If you own guns, you already know that the Second Amendment to the United States Constitution guarantees your right to own them. However, you must still comply with numerous state and federal laws regarding their ownership.
Understanding this, you may wonder how to pass on your weapons upon your death or what happens to them if you become incapacitated since the protections you enjoy for your firearms often only extend to you, especially for certain ones.
Enter the gun trust
You may already know that certain weapons identified in the National Firearms Act (NFA) Title II of the Gun Control Act of 1968, such as a short-barreled shotgun, a fully automatic machine gun and a suppressor, belong in a gun trust. The government tightly controls ownership of these weapons. In fact, if you outright own a suppressor and allow someone else to fire a round or two through it, you and the other party committed a felony.
A gun trust actually owns these weapons, so any trustee may legally use them. All trustees must go through the background check and other legal requirements in order to use or transfer the weapons contained therein, and beneficiaries must do the same. In fact, you may find that putting all of your weapons into the trust works better for you and your heirs. Most people make their trusts revocable in order to make changes during their lifetimes.
What happens upon death
When you pass away, the trustee or trustees have the freedom to dispose of the firearms in accordance with the terms of the trust. They may also be sold more easily if needed. Perhaps one of the biggest advantages to your trust owning your weapons is privacy. Probate requires inventories that the executor must file with the court. No one else needs to know your business, what you owned at death or who will receive your assets in the final distribution.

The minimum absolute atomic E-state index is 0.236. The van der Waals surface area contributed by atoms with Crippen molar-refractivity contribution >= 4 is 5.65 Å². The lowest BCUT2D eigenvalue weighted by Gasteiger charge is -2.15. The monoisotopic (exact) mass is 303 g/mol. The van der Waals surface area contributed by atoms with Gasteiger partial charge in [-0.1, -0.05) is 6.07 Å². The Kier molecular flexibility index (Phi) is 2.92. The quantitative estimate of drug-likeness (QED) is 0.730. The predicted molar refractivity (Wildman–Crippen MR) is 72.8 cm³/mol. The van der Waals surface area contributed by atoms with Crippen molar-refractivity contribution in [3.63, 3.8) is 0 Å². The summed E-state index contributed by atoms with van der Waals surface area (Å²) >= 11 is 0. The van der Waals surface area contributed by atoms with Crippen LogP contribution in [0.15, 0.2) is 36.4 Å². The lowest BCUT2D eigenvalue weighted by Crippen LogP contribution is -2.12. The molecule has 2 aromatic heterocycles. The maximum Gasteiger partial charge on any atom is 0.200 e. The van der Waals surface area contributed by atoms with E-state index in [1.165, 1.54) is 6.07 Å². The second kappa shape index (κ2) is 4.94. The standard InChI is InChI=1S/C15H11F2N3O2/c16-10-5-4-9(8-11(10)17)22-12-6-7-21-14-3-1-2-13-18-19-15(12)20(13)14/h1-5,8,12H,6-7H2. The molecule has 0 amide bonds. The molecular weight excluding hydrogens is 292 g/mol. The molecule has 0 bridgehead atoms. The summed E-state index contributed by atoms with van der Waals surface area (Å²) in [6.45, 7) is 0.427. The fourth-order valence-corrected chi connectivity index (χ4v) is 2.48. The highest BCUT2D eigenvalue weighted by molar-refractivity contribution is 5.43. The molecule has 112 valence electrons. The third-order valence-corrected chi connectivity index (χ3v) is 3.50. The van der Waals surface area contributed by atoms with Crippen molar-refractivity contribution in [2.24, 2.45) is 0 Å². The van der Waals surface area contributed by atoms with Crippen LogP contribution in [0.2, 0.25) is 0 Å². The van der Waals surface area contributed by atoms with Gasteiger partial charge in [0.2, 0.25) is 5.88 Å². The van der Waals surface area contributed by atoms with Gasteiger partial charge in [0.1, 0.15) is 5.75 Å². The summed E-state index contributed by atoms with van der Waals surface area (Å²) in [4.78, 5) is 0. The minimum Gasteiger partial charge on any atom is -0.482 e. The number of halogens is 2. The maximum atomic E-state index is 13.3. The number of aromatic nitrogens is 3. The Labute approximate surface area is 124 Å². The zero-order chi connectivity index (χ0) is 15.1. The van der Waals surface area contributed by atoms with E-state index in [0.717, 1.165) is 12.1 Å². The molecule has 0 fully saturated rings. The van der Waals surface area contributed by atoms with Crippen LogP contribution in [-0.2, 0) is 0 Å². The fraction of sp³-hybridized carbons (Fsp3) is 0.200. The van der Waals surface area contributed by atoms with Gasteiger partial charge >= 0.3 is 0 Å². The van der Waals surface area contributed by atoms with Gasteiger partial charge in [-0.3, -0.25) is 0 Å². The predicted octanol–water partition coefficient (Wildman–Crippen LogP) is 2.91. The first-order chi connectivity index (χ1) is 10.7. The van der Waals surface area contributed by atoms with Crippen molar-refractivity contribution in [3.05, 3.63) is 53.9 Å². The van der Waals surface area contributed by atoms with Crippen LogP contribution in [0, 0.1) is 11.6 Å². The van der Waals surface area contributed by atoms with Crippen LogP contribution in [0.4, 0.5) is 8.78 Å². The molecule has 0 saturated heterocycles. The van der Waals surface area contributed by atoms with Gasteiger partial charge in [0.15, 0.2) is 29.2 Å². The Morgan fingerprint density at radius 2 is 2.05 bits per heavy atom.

Upon your death, someone will need to take possession of your firearms. That person could run into legal trouble by doing so without a gun trust, especially if you own any Title II weapons.
What happens upon incapacitation
Another consideration is what happens to your weapons if you suffer an illness or injury that makes you unable to make decisions for yourself. You may already have powers of attorney in place for your finances, health and other property, but your weapons are a unique case. During your incapacitation, you cannot legally own a weapon. Someone will need to take possession, and that person could unwittingly violate the law by doing so.
If the gun trust owns the weapons, your successor trustee, who has already passed the required background and other checks, can step in and take possession of them without worry.